Ancient lake sediments deposited alongside former outlet and alpine glaciers in the Dry Valleys region are sensitive indicators of past climate and ecological change. We have identified 17 former lake sites that lie above 1000-m elevation on the north wall of central Taylor Valley and in north-facing valleys of the Asgard and Olympus Ranges. Chronological control comes from laser-fusion 40Ar/39Ar analyses of interbedded volcanic ashfall. Lake sediments >~13 million years (Ma) contain layers of exceptionally well-preserved pleurocarpous mosses, diatoms, woody stems, and insect remains; lake sediments <~13 Ma lack such fossils. The fossil-rich lacustrine sediments of the Dry Valleys contain the only known, in-situ tundra-type flora and fauna in the Transantarctic Mountains outside the Beardmore Glacier region (Meyer Desert Formation, Oliver Bluffs).
Our objectives include: 1) to develop a better characterization of the areal distribution of ancient lakes; 2) to secure a more refined lake chronology; 3) to develop a better characterization of the flora and fauna within each lake system; 4) to produce a geochemical signature for tephra within ice-marginal lakes and; 5) to provide a comparison for terrestrial vegetation mapped previously in the central Transantarctic Mountains.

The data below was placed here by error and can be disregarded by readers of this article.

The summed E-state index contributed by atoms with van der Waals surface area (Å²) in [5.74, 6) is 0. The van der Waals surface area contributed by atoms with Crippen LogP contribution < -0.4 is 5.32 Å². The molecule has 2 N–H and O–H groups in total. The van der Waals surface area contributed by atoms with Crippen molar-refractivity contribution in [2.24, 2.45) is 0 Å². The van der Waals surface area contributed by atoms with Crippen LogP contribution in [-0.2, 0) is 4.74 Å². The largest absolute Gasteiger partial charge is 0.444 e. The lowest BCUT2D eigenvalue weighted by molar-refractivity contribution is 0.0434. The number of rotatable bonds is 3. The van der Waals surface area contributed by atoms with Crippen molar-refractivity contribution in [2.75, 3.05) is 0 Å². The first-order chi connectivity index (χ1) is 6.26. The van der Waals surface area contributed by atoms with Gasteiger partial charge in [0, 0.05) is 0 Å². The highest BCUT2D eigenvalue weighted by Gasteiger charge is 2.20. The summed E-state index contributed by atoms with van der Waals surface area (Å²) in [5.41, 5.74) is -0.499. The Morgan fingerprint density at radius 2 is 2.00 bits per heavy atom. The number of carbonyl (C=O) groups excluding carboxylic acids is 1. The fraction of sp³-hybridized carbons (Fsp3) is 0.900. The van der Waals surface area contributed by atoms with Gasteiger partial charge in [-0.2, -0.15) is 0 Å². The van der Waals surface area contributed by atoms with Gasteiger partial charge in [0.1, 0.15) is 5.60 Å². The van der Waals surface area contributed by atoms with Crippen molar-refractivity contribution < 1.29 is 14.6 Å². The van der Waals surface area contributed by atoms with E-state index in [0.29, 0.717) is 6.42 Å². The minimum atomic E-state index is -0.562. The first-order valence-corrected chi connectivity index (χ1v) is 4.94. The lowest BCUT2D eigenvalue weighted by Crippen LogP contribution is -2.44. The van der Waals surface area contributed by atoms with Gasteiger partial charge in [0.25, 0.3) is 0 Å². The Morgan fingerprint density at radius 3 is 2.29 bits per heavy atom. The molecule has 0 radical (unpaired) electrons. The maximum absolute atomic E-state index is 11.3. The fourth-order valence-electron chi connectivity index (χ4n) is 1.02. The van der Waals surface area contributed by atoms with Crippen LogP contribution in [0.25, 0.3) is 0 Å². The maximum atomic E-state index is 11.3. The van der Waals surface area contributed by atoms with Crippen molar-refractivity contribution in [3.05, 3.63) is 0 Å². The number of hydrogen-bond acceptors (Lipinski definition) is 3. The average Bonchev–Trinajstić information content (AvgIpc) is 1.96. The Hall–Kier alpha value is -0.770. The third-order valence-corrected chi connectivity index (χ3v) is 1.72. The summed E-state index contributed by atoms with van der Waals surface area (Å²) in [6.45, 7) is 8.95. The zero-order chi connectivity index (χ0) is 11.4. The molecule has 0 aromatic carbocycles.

Because the fossil preservation is excellent and because we can date precisely the evolution of these lakes, our work has several benefits for allied research in the Ross Sea region. First, it places modern lakes of the Dry Valleys into a long-term evolutionary framework. Second, it facilitates correlation and dating among glacial and non-glacial deposits across the Transantarctic Mountains; we can compare species diversity and faunal assemblages in fossil-rich deposits in two distant regions of the Transantarctic Mountains. Third, our focus on chronology through 40Ar/39Ar analyses and chemical fingerprinting of glass shards through laser ablation inductively coupled plasma mass spectrometry (LA-ICP-MS) will help improve dating within nearby marine cores (e.g., ANDRILL initiatives).
Along with our collaborators at North Dakota State University, Allan Ashworth and former BU student Adam Lewis, we are addressing the following: 1) When did the polar desert biota of today replace the Neogene tundra biota? 2) Was the climate change that caused the biotic turnover unidirectional and permanent? 3) Or, did short-lived, warmer-climatic conditions, supporting tundra, return to the Dry Valleys after the mid-Miocene? 4) Were the warmer conditions regional or continental in their extent? 5) What variation exists in species content and richness among Neogene fossiliferous sites in the Transantarctic Mountains?
Our results also bear on long-standing questions of biogeography. Was the extinction of relictual Gondwana biota gradual, associated with the cooling that followed the mid-Miocene warm interval at ~17 Ma, or were there dispersal episodes during warmer intervals that replenished the biota from South America, New Zealand, and Tasmania, delaying extinction until the Pliocene?
(* = Student Advisee)